He illustrates his point with the story of Chinese immigrants who grew gardens of astounding density out in Burnaby at the end of the 70s. He says they were feeding a lot of markets and folk in Vancouver back then already.
"It's new and it's not new," he says.
Still, today's epicurean efforts of people who get off on the idea of growing their own chow are drawing a lot of attention from the international community. The UN, for example, is mighty interested in the practical applications of city farming because they look at it as a low-cost and viable way of dealing with a tidal wave of urbanization in poorer nations.
While he's thrilled to see urban farming take off, Levenston is content to engage in the central tenet of his horticultural credo at the local level.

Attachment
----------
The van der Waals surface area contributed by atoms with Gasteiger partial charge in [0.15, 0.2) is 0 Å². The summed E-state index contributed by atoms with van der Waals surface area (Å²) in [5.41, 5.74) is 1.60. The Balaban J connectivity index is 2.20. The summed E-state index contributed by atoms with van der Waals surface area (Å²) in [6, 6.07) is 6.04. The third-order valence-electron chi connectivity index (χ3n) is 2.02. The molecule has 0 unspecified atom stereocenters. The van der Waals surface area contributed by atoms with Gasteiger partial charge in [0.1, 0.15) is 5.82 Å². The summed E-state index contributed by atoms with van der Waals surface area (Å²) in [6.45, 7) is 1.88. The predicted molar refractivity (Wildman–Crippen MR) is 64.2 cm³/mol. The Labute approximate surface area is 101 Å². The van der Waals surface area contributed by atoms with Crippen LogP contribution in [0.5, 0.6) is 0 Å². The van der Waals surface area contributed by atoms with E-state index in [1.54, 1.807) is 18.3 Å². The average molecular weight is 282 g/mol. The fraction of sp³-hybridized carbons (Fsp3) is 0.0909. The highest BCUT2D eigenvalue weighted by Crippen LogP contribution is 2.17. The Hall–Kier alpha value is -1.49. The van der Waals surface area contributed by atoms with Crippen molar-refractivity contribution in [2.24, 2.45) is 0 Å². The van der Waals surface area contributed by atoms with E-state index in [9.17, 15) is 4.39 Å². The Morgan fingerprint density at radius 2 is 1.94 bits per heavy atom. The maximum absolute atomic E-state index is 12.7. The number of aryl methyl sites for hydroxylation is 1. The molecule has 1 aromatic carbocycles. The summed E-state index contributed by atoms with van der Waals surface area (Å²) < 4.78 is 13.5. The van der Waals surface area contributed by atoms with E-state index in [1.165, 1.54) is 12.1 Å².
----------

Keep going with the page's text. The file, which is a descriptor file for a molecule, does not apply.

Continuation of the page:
"We celebrate the urban farmer. That's it," he concludes. "Get people excited about it and make it something that they want to do, and then you're going to get a committed city farmer or organic gardener."
This is the thesis of 28 years of food growing in the city? What about ploughing under every available inch of land, or turning a profit from people's back yards?
"We have met these [old Italian couples where] the wife stands on the porch and says 'Get me the radicchio!' and she makes up a fabulous lunch. And he's the producer; he'll do it from six in the morning and he'll do it till ten at night, [even though] he might be 79 years of age. And that's a real city farmer in Vancouver. It's been here from day one."
Bryan Zandberg was the features editor at The Ubyssey and is now a freelance writer based in Sechelt.